David Fincher. Nuff said. You have to go back to Zodiac to find a Fincher film where the lead performance wasn’t nominated for an Oscar. Why they shunned Zodiac defines much of why the Oscars are considered mostly irrelevant when it comes to acknowledging the true brilliance in American film. So why is this – it has to do with two things. 1) Fincher’s ability to know people in a Hannibal-like sense. He gets them, finds out quickly who they are, what their motivations are and works backwards from there. He casts people he knows can get to that thing he’s looking for. He works extremely hard to pull that performance out of the actor who may or may not even know they have it in them to get there. Surely this was the case with Rooney Mara, whom was underestimated by everyone, starting with the studio. So, given this, given the kind of part it is, we should all prepare ourselves for Rosamund Pike. Again, we’ll be looking at a very dark portrayal of a woman that will likely cause the social justice bloggers to explode, falsely believing this to be a misogynist film. That is, to me, akin to fascism where women will only be afforded opportunities to be portrayed in a positive light. We women know that our characters are not unassailable. We have much to confront within our own community – our hatred for each other, our continual obsession with self-improvement, the tabloid industry, our inclination towards fairy tales. This is all confronted brilliantly by Gillian Flynn in the book. I fully expect Fincher will go there, without flinching. So get ready.

3. Amy Adams, Big Eyes
Here is another overdue actress who could very well win it, especially with Weinstein Co. standing behind her. From the footage shown in Cannes, Adams seems to have finally gotten the right role for what she offers – slightly bitchy, really funny, quirky and obsessive. Her tone as an actress fits the material perfectly. All that will be required is one big Oscar scene. If she sticks that landing she could win the whole thing. But it is still too early and Tim Burton has been extremely hit or miss of late, usually missing. I trust that under Weinstein co. this will likely not be a miss.


4. Jessica Chastain, A Most Violent Year
The fate of this film isn’t known yet but what is known is writer/director JC Chandor’s commitment to actors. Though Robert Redford missed out on an Oscar nod last year, anyone who is a fan of Chandor’s knows how hard he works to get the best performance he can. That he has the very very talented Ms. Chastain to work with increases the likelihood for a nod significantly. Chastain will also be in line for a nod with The Disappearance of Eleanor Rigby. Hopefully she will not cancel herself out. What role gets in will likely be the one with more Best Picture heat and I’m guessing, at this early stage, that might be A Most Violent Year.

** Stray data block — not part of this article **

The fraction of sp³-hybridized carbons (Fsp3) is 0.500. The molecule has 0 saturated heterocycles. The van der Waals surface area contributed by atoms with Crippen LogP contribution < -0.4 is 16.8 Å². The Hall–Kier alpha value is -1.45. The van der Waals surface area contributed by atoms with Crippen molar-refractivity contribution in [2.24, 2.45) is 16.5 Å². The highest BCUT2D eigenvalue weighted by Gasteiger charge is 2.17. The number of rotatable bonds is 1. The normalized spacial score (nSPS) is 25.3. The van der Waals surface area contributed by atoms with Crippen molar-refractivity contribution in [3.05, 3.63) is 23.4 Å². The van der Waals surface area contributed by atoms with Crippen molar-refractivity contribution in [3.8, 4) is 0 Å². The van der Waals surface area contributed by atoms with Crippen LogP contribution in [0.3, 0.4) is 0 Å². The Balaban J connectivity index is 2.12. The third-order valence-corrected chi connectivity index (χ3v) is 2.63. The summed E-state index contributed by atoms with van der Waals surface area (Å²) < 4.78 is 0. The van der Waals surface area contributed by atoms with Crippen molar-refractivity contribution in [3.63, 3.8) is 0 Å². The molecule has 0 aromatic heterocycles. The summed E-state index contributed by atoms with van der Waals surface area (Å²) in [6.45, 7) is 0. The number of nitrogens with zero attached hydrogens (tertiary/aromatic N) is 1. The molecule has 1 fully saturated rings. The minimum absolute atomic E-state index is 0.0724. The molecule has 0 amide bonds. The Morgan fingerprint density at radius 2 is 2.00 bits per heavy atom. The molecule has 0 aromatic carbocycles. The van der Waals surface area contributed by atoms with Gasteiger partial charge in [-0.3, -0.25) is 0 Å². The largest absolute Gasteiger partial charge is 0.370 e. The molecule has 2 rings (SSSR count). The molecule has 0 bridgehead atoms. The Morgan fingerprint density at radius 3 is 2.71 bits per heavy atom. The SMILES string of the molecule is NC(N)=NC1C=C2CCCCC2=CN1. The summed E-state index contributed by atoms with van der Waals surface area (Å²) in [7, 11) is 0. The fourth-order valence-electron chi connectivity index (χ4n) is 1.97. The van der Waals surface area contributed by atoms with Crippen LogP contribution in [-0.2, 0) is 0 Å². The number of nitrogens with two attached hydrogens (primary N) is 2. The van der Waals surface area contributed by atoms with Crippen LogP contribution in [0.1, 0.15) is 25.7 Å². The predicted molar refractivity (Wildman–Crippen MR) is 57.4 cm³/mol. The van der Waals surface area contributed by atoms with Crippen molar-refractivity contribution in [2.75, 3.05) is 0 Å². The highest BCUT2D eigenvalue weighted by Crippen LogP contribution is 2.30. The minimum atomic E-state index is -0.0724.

5. Hilary Swank, The Homesman.
The Homesman’s fate is still very much up in the air. It will get an Oscar campaign. Swank will be a major standout but this film will depend entirely on how the critics react to it. One thing it has going for it is its strong ensemble of SAG actors. Tommy Lee Jones’ own reach in the actor community, not to mention Meryl Streep’s and the other actors involved, could propel the film forward in the awards race. Remember, critics don’t vote on awards. This is an actors showcase, this film, and despite it’s non-traditional story structure, and Jones’ unwillingness to kiss babies and do the dog and pony show, the actors could very well drive this one through. There will be little debate that Swank’s will be among the most memorable performances of the year. The only problem is that the part could be a lot bigger…if it were me, I would re-edit the film to extend the first part with Swank to be 2/3rds of the film and make the last part 1/3. But it is not my movie and I trust in Tommy Lee Jones to tell the story he wants to tell.

Hopefully there will be many more performances emerging from the woodwork that aren’t being discussed here. It’s early yet. Summer hasn’t even begun. We have a long way to go before we settle this conversation. What do you think about Best Actress this year?